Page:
My translation: We are women pregnant with God, with our cultures, and everything that flows from our experience is our identity as women, as religious, as church. We are different, and from this difference is a commonality that is welling up to live in communion and respect with each other. One of the challenges that I find is to write and maintain communication with each other and grow the bonds between us.
It has been an amazing experience to be here with peers, sharing, learning, growing together. We have many questions about how we will carry this experience, how we will continue to build relationships, and how we can continue being the "Congregation of the Great Love of God" for and with the dear neighbor and all of creation.
|Yoli, Lucia, and Amy doing a Japanese dance|
done by fishermen.
Lest you think the day was all seriousness, we found time for some Japanese dance and even an evening of Bingo both led by our Japanese sister Lucia.
January 03, 2013
Thirty-one of the youngest Sisters of St. Joseph of Carondelet have gathered at the St. Rose of Lima Retreat Center in Lima, Peru to share who we are and how we want to be together as the future unfolds. Many sisters spoke of the initial concern around the language barriers among us; we have sisters speaking English, Japanese, and Spanish, and for many of our Spanish-speaking sisters, Spanish is actually their second language. We have been happy to discover that the language has not been the problem many expected. The seven sisters acting as translators as well as the personal headsets are a great help, but, as one sister put it today, "We actually speak the same language--the language of the great love of God and the dear neighbor is the same in any language."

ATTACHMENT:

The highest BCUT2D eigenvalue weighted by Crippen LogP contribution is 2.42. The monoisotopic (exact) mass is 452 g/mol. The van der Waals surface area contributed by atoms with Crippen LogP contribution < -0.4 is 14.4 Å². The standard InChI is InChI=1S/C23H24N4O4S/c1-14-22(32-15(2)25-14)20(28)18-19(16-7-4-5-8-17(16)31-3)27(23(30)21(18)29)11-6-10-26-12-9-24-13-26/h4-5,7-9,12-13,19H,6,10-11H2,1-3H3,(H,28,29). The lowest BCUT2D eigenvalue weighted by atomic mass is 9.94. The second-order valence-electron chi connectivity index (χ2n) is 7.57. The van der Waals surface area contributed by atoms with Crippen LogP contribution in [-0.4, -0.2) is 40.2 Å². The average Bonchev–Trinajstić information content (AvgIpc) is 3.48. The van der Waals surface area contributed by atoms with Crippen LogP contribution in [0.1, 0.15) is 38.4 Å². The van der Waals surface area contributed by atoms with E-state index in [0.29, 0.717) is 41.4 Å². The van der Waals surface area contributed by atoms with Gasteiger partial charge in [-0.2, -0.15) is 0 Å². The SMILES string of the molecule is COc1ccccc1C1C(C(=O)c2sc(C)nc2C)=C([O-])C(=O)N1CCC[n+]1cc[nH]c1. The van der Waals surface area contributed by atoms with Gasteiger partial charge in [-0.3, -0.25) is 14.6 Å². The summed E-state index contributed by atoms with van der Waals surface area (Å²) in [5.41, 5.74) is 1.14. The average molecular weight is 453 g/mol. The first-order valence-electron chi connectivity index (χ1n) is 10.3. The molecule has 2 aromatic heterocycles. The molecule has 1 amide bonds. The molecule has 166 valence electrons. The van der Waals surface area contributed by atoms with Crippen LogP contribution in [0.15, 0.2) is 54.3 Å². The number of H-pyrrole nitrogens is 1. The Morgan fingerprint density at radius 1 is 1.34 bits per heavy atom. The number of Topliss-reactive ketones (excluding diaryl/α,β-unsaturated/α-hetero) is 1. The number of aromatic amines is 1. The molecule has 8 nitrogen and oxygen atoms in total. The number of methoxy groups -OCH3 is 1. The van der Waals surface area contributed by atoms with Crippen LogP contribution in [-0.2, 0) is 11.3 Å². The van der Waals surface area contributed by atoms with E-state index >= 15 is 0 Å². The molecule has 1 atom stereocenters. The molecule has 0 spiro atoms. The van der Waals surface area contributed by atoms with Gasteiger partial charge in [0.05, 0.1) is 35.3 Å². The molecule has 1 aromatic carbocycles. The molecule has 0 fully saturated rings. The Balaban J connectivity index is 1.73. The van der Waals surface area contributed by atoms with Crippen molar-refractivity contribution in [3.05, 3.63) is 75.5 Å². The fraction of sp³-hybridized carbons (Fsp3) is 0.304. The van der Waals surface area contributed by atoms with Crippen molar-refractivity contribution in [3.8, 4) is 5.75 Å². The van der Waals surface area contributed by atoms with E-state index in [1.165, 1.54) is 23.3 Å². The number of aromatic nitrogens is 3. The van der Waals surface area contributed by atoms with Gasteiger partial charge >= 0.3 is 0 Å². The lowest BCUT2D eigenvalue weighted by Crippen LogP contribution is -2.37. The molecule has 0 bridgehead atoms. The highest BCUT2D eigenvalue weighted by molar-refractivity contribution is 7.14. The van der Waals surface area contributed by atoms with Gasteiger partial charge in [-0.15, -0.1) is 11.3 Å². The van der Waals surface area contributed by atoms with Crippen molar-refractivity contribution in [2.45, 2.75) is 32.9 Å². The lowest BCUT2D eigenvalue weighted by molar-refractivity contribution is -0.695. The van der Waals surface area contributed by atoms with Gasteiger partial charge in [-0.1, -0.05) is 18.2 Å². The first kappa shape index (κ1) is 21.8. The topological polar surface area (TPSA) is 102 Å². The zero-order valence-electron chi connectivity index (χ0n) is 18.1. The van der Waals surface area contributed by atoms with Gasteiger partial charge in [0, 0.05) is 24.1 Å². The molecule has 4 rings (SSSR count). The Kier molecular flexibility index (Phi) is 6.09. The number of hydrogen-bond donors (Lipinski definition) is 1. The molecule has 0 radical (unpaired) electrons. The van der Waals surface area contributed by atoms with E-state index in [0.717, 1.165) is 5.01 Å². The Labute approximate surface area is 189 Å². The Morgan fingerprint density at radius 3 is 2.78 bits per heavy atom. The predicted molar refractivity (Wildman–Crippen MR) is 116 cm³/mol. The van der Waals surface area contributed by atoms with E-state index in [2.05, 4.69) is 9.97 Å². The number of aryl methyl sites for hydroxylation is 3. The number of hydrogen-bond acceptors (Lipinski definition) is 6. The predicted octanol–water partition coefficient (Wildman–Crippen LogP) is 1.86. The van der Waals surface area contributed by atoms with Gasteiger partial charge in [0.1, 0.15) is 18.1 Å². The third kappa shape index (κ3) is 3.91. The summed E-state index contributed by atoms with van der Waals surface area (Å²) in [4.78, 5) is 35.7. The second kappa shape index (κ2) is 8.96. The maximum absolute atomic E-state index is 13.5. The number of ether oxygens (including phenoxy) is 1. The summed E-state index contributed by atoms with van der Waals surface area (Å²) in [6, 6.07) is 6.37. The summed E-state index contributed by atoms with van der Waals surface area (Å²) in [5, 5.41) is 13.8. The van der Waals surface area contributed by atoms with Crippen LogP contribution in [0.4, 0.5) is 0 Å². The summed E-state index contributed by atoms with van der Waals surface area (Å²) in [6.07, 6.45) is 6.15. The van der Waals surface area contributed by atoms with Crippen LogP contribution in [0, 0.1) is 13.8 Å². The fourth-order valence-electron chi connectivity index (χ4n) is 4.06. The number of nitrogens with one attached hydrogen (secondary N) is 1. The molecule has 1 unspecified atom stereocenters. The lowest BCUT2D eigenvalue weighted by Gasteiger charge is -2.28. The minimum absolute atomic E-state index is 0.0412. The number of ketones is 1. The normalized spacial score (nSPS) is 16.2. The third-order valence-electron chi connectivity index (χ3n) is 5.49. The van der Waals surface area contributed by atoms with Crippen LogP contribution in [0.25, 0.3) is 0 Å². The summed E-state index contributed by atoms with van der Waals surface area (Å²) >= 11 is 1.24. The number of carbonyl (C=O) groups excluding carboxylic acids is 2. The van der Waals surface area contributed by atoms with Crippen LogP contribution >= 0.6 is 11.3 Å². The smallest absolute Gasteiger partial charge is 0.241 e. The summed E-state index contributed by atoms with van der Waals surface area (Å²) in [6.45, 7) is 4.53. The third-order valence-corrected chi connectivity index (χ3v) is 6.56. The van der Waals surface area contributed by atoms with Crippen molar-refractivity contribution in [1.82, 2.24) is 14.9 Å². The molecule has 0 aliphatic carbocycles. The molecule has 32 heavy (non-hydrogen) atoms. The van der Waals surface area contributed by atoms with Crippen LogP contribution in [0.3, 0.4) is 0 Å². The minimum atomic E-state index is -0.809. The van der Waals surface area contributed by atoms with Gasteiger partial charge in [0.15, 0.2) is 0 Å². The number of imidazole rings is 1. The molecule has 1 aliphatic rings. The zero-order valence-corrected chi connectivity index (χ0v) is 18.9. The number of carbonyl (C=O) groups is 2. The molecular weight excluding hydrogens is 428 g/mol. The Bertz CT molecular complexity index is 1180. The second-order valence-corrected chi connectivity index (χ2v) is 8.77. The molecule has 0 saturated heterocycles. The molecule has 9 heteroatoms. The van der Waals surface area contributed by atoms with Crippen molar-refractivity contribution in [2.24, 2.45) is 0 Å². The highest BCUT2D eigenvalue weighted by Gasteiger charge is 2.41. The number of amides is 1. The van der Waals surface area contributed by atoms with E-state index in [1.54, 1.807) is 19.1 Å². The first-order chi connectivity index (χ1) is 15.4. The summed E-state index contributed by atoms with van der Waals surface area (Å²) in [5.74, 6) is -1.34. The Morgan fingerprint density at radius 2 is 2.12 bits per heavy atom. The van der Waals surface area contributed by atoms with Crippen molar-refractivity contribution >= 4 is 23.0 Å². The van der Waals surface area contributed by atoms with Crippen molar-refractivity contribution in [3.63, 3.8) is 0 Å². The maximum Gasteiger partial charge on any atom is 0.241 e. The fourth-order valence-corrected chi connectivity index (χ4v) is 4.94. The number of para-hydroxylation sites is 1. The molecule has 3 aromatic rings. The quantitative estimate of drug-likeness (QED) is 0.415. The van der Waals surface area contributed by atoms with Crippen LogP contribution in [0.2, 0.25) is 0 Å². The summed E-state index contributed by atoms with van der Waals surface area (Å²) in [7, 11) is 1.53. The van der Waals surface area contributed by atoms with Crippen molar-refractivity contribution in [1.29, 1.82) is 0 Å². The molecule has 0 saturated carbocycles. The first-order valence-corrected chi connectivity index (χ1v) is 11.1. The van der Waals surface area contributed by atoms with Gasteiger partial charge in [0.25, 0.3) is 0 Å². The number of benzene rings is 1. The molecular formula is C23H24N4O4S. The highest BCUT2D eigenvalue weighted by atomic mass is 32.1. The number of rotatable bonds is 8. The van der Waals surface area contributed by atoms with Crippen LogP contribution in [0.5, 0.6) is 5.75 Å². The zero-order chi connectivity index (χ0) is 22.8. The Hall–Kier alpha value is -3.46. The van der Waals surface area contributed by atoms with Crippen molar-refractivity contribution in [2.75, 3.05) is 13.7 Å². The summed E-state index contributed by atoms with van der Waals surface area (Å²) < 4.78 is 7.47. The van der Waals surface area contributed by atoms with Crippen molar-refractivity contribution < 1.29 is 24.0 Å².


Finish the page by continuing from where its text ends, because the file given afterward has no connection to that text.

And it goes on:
The day's focus was around the question, "Who are We?" In the morning, we shared about our families, our cultures, our customs as individuals and around the assumptions we held around those same items about one another and how we are challenged in those assumptions. The afternoon led us to share around the common values we hold and that hold us as Sisters of St. Joseph, values including hospitality, service, prayer, simplicity, and communion among others.
|"Seeding Our Future" participants.|
|Felicita, Maria Elena, Sonia, and Nancy teaching native dances. |
This photo doesn't show the rest of us dancing with them in the audience.
Deanine Medina (LA) shares of the day: "I had a great time today getting to know our Peruvian sisters. The powerpoint packed with personal photos was better than a thousand words! There are no language barriers when we share ourselves and our families."
|Agrepina created the image for our gathering. The ambiance is amazing!|
Jill Underdahl (SP) writes: "The values we hold as CSJs are manifest in word and action among the gathered: inclusion, mutuality, hospitality, and care for those on the margins of church and society. It is a positive experience of seeking and finding understanding and building relationships."